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Video in the context of storytelling, strategy and the future

I had the pleasure of doing a talk for Quadia as part of the Video Bootcamp. My role was to put video in the context of storytelling, strategy and the future.

Video?

Usually, when I do a session, I start with a key question. In this case; video? Answer; yes! Or as a better answer; yes but preferably anchored in the fundamental story of the organisation.

Storytelling as a common thread

In the last two years, I have written a number of books about books, covering innovation, future trends, social media, climate change, organisational resilience and strategy and sense-making.

One of the core themes across all those books is the importance of storytelling. Applicable and applied everywhere:

  • Training
  • Leadership
  • HRM
  • Culture
  • Innovation
  • Strategy
  • Marketing
  • Sales

Technology is catching up

As with everything in business, you now have to put that storytelling into the context of technology developing at exponential speed, Moore’s law on steroids in every part of science you can imagine. Your smartphone 15 years ago was a skyscraper full of computers. Science fiction becoming science fact.

Marketing

If you are a marketer you need to know about neuroscience, IoT, data, AR, VR, AI, 3D printing, ICT, blockchain and how they all interact with each other (like lego blocks) and how they will impact on predicting behaviour, customer service, distribution, media channels, measurement and metrics, personalisation, transparency, but also raw computing power soon able to tell stories at a level never seen before. Where everything you see becomes smart and therefore a medium (and a distribution channel). Where interactive video is only the beginning. Where VR and AR are coming at you at an exponential rate.

Stories

Primarily and at its simplest level, it has been proven over and over again that the only way to capture the attention of your audience and to cut through all the media fragmentation is a good story that touches the heartstrings. Sociobiology and the Lindy effect. We have been communicating through stories for thousands of years and will do so for thousands of years in the future.

Visual

With a particular emphasis on visual and emotional storytelling. Visual because it is a lot quicker (important when our attention span is getting shorter) and emotional so that we remember. Which means that every company and organisation, at a minimum, will have to start taking video and visualisation a lot more seriously.

The soft stuff

Technology commoditises everything. You can buy AI and cloud computing by the kilo. Technology will not make you different. Therefore, marketing will become crucial. As an integral part of the business. As Drucker said “because the purpose of business is to create a customer, the business enterprise has two, and only two, basic functions: marketing and innovation”. And to add my own view, with your organisational culture as the last marketing battleground. The soft stuff.

The rules

All the (old) marketing rules apply. Same is lame. You need to be different. You need to know whom you are targeting. It needs to be consistent. Most important, it needs to be authentic and grounded in the mission, vision, values and passion of your organisation (the soft stuff). Everything will become increasingly transparent. If your own staff do not believe and live your story, you are on a hiding to nothing. The human mirror neurons will kill you if you are not seen as authentic.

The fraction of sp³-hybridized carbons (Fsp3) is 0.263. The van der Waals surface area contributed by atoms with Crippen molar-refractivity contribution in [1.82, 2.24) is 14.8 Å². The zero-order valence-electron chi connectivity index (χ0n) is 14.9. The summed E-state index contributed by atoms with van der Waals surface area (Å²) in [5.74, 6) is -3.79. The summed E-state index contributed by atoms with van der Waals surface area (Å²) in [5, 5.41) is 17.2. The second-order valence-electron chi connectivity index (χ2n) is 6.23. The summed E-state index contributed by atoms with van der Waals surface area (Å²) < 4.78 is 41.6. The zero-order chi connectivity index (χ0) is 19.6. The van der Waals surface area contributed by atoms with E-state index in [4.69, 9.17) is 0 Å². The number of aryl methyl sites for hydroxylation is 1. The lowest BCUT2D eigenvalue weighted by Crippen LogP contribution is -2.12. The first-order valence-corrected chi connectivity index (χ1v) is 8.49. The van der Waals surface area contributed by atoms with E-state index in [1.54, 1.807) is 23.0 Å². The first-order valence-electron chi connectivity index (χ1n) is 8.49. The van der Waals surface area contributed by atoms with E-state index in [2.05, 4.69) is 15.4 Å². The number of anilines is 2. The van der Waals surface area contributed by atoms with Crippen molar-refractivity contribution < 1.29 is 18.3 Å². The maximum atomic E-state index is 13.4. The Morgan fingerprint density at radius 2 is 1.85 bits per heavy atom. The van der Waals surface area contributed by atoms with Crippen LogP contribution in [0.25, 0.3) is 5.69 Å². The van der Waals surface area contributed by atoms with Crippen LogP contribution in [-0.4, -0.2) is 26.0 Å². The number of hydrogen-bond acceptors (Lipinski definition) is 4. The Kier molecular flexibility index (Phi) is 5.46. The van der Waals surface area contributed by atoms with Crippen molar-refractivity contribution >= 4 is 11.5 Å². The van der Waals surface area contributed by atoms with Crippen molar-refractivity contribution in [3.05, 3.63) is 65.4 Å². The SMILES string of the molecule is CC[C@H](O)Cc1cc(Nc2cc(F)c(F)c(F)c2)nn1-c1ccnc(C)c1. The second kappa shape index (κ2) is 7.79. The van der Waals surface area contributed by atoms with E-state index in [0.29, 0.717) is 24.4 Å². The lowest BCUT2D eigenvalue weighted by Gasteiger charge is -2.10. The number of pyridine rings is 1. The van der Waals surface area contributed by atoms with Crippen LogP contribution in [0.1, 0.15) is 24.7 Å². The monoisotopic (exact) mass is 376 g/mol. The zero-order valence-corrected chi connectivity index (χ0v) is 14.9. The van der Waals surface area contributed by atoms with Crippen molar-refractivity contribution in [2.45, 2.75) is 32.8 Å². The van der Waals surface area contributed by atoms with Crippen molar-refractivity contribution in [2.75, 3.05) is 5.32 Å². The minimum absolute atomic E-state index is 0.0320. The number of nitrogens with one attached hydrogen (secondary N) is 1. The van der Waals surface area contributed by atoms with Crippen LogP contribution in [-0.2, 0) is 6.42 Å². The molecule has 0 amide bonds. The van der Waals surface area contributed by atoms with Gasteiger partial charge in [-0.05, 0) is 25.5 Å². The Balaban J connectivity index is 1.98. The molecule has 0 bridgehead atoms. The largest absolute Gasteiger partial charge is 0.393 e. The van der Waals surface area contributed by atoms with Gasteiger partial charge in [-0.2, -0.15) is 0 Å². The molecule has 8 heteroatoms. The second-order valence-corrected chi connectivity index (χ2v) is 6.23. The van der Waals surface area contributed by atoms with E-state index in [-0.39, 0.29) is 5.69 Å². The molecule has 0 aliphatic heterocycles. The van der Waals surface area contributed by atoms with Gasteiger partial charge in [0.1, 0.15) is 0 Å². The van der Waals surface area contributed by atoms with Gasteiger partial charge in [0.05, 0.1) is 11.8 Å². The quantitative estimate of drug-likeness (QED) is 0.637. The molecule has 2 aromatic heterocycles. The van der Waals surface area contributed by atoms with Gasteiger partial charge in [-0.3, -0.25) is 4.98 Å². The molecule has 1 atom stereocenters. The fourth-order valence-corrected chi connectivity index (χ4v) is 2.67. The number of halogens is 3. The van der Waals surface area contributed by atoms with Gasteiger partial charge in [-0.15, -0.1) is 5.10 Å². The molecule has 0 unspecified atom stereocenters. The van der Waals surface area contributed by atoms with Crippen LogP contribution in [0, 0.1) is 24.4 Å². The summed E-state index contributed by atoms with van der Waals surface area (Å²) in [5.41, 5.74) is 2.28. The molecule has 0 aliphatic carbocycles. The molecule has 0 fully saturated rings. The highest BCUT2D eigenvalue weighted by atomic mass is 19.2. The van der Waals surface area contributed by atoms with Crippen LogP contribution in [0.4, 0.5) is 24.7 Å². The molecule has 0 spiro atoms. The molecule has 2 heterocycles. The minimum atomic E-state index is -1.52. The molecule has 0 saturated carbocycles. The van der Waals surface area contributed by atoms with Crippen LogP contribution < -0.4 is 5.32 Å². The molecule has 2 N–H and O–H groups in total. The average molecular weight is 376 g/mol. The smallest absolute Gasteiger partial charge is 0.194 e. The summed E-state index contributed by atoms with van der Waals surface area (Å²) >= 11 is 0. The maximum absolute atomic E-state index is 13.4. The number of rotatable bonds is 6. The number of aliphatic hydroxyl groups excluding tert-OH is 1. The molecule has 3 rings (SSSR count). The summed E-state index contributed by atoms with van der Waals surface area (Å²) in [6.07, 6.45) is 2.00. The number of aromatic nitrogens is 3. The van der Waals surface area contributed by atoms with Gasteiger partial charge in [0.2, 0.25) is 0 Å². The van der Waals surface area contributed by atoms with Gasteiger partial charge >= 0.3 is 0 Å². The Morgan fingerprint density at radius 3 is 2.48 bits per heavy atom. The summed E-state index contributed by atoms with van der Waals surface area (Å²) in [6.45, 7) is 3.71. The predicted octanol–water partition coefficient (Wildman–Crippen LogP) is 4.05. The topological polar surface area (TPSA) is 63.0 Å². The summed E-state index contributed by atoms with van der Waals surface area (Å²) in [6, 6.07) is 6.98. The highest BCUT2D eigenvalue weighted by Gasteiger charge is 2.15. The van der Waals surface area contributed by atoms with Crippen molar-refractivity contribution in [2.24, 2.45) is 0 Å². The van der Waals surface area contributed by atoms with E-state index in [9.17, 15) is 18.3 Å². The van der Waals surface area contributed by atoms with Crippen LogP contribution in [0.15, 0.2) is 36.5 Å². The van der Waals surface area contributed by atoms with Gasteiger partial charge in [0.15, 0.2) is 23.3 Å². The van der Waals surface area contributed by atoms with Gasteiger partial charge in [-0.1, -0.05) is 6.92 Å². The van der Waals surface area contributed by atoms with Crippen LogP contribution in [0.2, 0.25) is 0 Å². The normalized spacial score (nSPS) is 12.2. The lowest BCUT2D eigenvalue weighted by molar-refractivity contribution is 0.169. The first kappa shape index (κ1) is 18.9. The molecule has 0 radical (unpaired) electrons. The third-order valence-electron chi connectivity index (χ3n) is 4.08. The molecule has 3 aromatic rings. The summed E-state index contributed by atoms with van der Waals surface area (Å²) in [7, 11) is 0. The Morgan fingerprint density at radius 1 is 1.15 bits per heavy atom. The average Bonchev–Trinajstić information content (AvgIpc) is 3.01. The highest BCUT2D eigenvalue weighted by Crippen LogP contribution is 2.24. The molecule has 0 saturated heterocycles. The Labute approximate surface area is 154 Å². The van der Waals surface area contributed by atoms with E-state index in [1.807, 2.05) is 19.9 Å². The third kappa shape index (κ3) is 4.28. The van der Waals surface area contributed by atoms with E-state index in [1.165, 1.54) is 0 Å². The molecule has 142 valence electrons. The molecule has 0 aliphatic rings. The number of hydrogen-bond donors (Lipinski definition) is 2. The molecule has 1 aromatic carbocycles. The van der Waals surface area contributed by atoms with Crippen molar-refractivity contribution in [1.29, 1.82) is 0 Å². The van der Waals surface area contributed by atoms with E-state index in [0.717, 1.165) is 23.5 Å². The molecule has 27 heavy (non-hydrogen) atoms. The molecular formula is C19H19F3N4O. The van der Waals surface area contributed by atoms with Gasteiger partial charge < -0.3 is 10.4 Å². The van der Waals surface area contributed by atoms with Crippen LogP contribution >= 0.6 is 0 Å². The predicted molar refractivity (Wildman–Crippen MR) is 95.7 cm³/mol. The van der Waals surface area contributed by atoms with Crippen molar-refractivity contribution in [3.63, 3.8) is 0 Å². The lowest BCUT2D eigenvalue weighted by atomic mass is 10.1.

Roots

A lot of organisation have lost touch with their roots and find it difficult to explain why they are different. Let alone tell a story. Give us a day, and we will find you the story and the not-to-copy.

Some tools to use

Here are a few ways to start yourself:

History

History, where did the company come from. Why did it start?

Culture

Culture audit, what are the storied told, the language used, the trophies, artefacts, testimonials, colours, music, animals, onboarding, belief systems, behaviours. principles, etc.

Reverse attribute listing

My favourite is attribute listing as it takes a very holistic approach that impacts not only the story but also the future business model and future opportunities. It is a technique where you split your company or your product into the smallest parts possible and start asking a few questions per individual piece:

  1. is there a story
  2. how does it add to the experience of service or product
  3. is it a differentiator
  4. is it core
  5. what can technology can we apply now
  6. what technology is available in 2-5-10 years that could be applied
  7. can we outsource it
  8. what emotions are involved
  9. what emotions are triggered
  10. does it have a negative or positive climate impact
  11. can we use it as a talk trigger
  12. can we visualise it (video, VR)
  13. can it be digitised
  14. can it become a distribution channel 
  15. how quick or slow is it
  16. does it add to the friction
  17. can it be removed
  18. how much does it cost
  19. how much does it add to the profit
  20. how does it add to ZMOT, FMOT, SMOT, UMOT

Content Providers and Quadia

I am an associate of the Content Providers. The Content Providers are 20 associates with high-level storytelling experience with companies such as Adidas, eBay, KPN, KLM, NS, RBS, ABN Amro and Ajax. We are primarily focussed on the development of corporate stories, formats and content boot camps. 

Quadia offers its customers a complete package to make the best use of video for B2B, B2C and B2E. It is a full-service video-playground. With clients such as Randstad, Nationale Nederlanden, ASCO Direct, ING and Postcode Lottery.

Coffee

If you want to discuss storytelling and video over a coffee, call Marc from Content Providers (+31-6-21830983) or Frank from Quadia (+31-6-50293173).

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